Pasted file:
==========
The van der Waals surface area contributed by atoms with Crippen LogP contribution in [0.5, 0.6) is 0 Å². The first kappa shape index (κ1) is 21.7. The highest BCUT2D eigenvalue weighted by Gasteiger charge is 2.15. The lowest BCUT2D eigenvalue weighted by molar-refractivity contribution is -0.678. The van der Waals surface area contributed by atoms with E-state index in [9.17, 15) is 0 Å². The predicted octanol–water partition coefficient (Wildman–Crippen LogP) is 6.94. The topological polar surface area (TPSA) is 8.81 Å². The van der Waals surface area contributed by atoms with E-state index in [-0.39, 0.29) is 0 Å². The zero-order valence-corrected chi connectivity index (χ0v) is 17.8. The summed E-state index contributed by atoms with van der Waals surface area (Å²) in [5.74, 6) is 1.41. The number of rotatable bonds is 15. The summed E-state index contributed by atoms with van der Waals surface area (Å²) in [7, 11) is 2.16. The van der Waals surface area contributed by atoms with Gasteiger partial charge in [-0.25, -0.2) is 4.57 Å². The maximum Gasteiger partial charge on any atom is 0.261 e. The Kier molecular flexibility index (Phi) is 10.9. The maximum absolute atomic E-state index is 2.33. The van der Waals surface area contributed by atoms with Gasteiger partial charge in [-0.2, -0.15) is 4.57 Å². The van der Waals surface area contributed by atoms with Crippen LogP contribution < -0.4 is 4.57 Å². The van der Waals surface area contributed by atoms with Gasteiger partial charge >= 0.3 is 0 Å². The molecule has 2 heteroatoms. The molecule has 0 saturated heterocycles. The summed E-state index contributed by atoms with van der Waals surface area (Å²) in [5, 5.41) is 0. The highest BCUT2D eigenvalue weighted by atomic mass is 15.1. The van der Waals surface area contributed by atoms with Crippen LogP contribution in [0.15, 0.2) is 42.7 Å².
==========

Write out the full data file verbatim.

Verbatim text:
The van der Waals surface area contributed by atoms with Crippen LogP contribution in [0.5, 0.6) is 0 Å². The first kappa shape index (κ1) is 21.7. The highest BCUT2D eigenvalue weighted by Gasteiger charge is 2.15. The lowest BCUT2D eigenvalue weighted by molar-refractivity contribution is -0.678. The van der Waals surface area contributed by atoms with E-state index in [9.17, 15) is 0 Å². The predicted octanol–water partition coefficient (Wildman–Crippen LogP) is 6.94. The topological polar surface area (TPSA) is 8.81 Å². The van der Waals surface area contributed by atoms with E-state index in [-0.39, 0.29) is 0 Å². The zero-order valence-corrected chi connectivity index (χ0v) is 17.8. The summed E-state index contributed by atoms with van der Waals surface area (Å²) in [5.74, 6) is 1.41. The number of rotatable bonds is 15. The summed E-state index contributed by atoms with van der Waals surface area (Å²) in [7, 11) is 2.16. The van der Waals surface area contributed by atoms with Gasteiger partial charge in [-0.25, -0.2) is 4.57 Å². The maximum Gasteiger partial charge on any atom is 0.261 e. The Kier molecular flexibility index (Phi) is 10.9. The maximum absolute atomic E-state index is 2.33. The van der Waals surface area contributed by atoms with Gasteiger partial charge in [-0.2, -0.15) is 4.57 Å². The van der Waals surface area contributed by atoms with Crippen LogP contribution < -0.4 is 4.57 Å². The van der Waals surface area contributed by atoms with Gasteiger partial charge >= 0.3 is 0 Å². The molecule has 2 heteroatoms. The molecule has 0 saturated heterocycles. The summed E-state index contributed by atoms with van der Waals surface area (Å²) in [5, 5.41) is 0. The highest BCUT2D eigenvalue weighted by atomic mass is 15.1. The van der Waals surface area contributed by atoms with Crippen LogP contribution in [0.15, 0.2) is 42.7 Å².